A review by James Buxton w for EXTRA! EXTRA!


Giant Olive Theatre Company presents

Tom Jones


Ben Bellamy, Ross Ericson in Tom Jones

Photography by Clare Walsh Imaging for Giant Olive Theatre


by Henry Fielding

Adapted for the stage by Ross Ericson
Directed by Edward Kingham
Lighting Design by Ciaran Cunningham
Costume Design by Stephanie Hampton


Lion & Unicorn Theatre


24 May -13 June 2011


Breeches are breached, cocked hats conceal, and muffs are misplaced in Ross Ericson's hilarious adaptation of Henry Fielding's 18th Century novel, Tom Jones. Widely acknowledged as one of the first novels written, Fielding gave birth to a bastard of a book, ridiculing the hypocrisy of high society and merging sycophants with country bumpkins in a satirical tale of sex and adventure.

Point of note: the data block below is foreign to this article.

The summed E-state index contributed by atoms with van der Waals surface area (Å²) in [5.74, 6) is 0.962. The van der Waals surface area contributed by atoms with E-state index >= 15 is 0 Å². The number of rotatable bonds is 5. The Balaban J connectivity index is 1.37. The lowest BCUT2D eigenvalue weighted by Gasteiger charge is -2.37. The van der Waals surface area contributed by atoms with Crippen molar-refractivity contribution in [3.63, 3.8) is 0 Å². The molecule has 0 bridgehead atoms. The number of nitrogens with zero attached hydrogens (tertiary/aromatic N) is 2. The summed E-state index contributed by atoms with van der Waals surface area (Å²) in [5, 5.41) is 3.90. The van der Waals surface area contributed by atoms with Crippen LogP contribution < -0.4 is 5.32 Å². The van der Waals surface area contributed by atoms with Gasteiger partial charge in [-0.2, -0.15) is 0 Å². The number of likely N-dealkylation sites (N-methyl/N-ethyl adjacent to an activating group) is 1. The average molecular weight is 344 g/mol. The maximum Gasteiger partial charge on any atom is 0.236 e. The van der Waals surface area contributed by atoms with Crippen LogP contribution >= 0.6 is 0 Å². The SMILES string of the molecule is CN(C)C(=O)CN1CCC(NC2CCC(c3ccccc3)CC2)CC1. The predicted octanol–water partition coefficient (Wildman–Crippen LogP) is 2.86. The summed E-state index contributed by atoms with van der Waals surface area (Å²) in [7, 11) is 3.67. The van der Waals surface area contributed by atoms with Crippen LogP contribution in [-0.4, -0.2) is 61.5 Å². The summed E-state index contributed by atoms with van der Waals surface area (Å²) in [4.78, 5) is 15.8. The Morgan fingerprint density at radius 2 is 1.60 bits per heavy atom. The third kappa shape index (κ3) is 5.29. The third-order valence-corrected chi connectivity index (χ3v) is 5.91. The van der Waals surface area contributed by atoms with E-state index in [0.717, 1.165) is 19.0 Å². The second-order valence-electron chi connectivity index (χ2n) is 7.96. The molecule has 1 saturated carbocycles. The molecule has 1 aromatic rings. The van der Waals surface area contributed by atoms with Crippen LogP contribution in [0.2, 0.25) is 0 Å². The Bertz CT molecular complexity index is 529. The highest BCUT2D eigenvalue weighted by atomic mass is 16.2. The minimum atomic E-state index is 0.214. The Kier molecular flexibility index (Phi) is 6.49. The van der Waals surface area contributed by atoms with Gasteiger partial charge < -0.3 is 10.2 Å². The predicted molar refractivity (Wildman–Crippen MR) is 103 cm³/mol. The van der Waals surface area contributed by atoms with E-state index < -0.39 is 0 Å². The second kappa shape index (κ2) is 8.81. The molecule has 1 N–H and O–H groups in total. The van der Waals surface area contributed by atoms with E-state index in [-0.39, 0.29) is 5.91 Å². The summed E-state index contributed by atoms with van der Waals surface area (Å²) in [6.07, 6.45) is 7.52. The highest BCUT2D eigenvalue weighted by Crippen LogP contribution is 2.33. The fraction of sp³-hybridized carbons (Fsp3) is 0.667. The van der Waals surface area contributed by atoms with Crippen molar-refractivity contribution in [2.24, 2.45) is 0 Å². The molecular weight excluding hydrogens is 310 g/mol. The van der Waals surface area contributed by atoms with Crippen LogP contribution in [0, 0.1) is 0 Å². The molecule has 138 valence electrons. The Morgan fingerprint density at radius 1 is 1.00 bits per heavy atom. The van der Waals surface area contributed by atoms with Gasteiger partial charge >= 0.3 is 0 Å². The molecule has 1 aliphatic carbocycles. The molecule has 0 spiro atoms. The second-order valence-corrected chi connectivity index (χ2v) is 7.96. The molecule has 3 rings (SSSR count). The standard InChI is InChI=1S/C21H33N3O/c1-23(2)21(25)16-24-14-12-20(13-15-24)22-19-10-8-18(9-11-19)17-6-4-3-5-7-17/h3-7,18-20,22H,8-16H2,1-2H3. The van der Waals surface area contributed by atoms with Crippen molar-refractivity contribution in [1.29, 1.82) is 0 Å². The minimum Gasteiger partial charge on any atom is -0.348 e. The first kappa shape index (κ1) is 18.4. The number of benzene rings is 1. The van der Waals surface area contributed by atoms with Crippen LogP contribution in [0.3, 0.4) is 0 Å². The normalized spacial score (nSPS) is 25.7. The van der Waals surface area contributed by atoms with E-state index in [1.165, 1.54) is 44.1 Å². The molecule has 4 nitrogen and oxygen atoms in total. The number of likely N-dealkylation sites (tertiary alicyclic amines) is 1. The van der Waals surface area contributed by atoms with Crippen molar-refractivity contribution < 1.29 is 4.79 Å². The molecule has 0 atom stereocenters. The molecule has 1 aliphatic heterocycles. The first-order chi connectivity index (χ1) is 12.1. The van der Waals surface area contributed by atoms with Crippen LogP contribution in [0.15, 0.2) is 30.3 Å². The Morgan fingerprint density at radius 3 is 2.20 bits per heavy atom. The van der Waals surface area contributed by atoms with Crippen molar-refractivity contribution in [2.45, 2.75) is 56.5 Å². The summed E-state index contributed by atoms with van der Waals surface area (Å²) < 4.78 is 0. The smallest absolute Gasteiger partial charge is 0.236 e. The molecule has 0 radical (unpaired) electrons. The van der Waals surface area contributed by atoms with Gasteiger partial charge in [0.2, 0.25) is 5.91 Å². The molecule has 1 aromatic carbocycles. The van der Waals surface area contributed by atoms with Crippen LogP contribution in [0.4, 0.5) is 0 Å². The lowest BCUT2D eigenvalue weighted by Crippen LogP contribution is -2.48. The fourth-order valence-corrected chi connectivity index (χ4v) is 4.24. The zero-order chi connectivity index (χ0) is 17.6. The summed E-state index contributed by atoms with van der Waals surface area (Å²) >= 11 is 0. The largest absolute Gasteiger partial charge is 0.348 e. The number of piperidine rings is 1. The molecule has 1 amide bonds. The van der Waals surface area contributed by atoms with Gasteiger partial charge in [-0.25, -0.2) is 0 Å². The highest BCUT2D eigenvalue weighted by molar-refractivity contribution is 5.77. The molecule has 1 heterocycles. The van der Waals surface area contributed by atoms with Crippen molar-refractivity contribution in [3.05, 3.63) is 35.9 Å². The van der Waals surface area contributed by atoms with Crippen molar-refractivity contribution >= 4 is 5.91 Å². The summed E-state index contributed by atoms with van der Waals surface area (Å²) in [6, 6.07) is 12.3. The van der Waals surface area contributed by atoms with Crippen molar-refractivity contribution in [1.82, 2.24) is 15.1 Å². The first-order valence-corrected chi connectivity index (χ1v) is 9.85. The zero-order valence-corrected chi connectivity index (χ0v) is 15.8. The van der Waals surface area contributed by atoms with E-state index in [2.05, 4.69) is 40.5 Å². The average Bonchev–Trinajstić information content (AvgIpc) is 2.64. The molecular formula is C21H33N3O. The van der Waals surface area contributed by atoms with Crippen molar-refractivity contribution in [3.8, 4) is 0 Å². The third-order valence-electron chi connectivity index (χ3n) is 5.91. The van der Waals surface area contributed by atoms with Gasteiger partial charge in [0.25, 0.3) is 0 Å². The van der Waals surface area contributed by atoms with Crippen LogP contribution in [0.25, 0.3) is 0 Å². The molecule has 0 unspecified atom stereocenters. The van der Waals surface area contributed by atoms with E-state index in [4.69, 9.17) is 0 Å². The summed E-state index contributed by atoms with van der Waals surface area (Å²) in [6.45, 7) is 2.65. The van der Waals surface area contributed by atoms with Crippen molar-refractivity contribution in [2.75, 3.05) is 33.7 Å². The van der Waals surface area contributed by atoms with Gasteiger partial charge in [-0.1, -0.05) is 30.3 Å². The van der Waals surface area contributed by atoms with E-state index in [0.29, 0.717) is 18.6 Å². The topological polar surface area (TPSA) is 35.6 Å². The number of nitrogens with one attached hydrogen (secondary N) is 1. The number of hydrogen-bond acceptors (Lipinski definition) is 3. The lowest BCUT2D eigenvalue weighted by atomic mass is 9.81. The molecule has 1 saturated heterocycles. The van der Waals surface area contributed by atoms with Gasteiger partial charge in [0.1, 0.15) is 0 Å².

Tom Jones (Simon Greeves) is a foundling left to forge his own path through life who is adopted by a generous land owner named Allworthy (Edward Kingham). Yet Jones is a rebel at heart, whose poaching of Mr Weston's (Ross Ericson) partridges and appetite for young servant girl, Molly (Stephanie Hampton) awards him a notorious reputation as a good for nothing. After enduring the aptly named Rev Thwakham's (Ross Ericson) corrective methods, Tom embarks on seducing Sophia Weston, (Sarah Kelly) daughter of Mr Weston. However the uppity young aristocrat, Mr Blifil (Ben Bellamy) a cousin of Allworthy, has his eyes set on her and employs Thwakham to help him have her, while Sophia’s aunt, Miss Weston (Kate Mounce) keeps her beady eyes firmly on her. And so ensues a bawdy farce as Jones follows Sophia to London, where both are distracted by the glamour of high society. While the amorous intentions of Lady Bellaston ( Kate Mounce) and Lord Fellamar (Ben Bellamy) respectively keep them both apart, her father, Mr Weston desperately chases after her, trying to marry her off to Blifil, and thus, secure himself his land.